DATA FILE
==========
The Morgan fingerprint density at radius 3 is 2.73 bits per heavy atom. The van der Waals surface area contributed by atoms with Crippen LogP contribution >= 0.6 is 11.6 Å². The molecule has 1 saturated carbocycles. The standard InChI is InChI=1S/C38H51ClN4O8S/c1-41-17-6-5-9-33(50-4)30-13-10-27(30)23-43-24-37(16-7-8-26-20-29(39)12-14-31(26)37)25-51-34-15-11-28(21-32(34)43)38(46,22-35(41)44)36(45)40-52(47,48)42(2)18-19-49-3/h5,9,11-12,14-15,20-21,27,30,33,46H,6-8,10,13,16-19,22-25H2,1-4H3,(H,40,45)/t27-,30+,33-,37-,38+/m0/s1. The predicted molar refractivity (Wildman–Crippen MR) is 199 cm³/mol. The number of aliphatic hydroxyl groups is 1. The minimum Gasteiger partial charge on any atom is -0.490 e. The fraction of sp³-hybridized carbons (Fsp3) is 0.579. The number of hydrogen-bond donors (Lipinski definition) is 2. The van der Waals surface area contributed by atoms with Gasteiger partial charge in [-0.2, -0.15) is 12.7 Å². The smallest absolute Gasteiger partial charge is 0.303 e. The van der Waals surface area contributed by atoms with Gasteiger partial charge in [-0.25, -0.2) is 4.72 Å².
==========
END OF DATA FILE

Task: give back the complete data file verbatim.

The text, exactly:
The Morgan fingerprint density at radius 3 is 2.73 bits per heavy atom. The van der Waals surface area contributed by atoms with Crippen LogP contribution >= 0.6 is 11.6 Å². The molecule has 1 saturated carbocycles. The standard InChI is InChI=1S/C38H51ClN4O8S/c1-41-17-6-5-9-33(50-4)30-13-10-27(30)23-43-24-37(16-7-8-26-20-29(39)12-14-31(26)37)25-51-34-15-11-28(21-32(34)43)38(46,22-35(41)44)36(45)40-52(47,48)42(2)18-19-49-3/h5,9,11-12,14-15,20-21,27,30,33,46H,6-8,10,13,16-19,22-25H2,1-4H3,(H,40,45)/t27-,30+,33-,37-,38+/m0/s1. The predicted molar refractivity (Wildman–Crippen MR) is 199 cm³/mol. The number of aliphatic hydroxyl groups is 1. The minimum Gasteiger partial charge on any atom is -0.490 e. The fraction of sp³-hybridized carbons (Fsp3) is 0.579. The number of hydrogen-bond donors (Lipinski definition) is 2. The van der Waals surface area contributed by atoms with Gasteiger partial charge in [-0.2, -0.15) is 12.7 Å². The smallest absolute Gasteiger partial charge is 0.303 e. The van der Waals surface area contributed by atoms with Gasteiger partial charge in [-0.25, -0.2) is 4.72 Å².